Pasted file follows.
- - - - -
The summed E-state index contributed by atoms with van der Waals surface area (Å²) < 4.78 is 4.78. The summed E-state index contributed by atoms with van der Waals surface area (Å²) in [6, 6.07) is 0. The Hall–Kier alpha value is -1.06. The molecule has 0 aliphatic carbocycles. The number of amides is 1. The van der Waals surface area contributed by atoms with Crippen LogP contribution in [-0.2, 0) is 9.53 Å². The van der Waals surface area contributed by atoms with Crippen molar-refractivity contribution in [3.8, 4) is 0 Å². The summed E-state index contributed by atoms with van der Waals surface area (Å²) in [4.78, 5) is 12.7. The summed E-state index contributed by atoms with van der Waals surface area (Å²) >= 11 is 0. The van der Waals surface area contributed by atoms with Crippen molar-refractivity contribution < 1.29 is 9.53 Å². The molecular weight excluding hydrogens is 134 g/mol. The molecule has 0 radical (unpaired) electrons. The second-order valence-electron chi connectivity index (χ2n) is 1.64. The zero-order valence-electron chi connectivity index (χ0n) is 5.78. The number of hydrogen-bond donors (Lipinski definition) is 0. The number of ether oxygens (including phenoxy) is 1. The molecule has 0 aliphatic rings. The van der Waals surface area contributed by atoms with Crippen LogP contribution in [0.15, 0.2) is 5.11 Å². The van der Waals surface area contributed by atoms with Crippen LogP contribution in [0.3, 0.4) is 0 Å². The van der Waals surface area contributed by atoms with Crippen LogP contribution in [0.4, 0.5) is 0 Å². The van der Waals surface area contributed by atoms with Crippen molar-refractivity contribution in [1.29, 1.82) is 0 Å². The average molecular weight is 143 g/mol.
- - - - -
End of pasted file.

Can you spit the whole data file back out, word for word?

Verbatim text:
The summed E-state index contributed by atoms with van der Waals surface area (Å²) < 4.78 is 4.78. The summed E-state index contributed by atoms with van der Waals surface area (Å²) in [6, 6.07) is 0. The Hall–Kier alpha value is -1.06. The molecule has 0 aliphatic carbocycles. The number of amides is 1. The van der Waals surface area contributed by atoms with Crippen LogP contribution in [-0.2, 0) is 9.53 Å². The van der Waals surface area contributed by atoms with Crippen molar-refractivity contribution in [3.8, 4) is 0 Å². The summed E-state index contributed by atoms with van der Waals surface area (Å²) in [4.78, 5) is 12.7. The summed E-state index contributed by atoms with van der Waals surface area (Å²) >= 11 is 0. The van der Waals surface area contributed by atoms with Crippen molar-refractivity contribution < 1.29 is 9.53 Å². The molecular weight excluding hydrogens is 134 g/mol. The molecule has 0 radical (unpaired) electrons. The second-order valence-electron chi connectivity index (χ2n) is 1.64. The zero-order valence-electron chi connectivity index (χ0n) is 5.78. The number of hydrogen-bond donors (Lipinski definition) is 0. The number of ether oxygens (including phenoxy) is 1. The molecule has 0 aliphatic rings. The van der Waals surface area contributed by atoms with Crippen LogP contribution in [0.15, 0.2) is 5.11 Å². The van der Waals surface area contributed by atoms with Crippen LogP contribution in [0.3, 0.4) is 0 Å². The van der Waals surface area contributed by atoms with Crippen LogP contribution in [0.4, 0.5) is 0 Å². The van der Waals surface area contributed by atoms with Crippen molar-refractivity contribution in [1.29, 1.82) is 0 Å². The average molecular weight is 143 g/mol.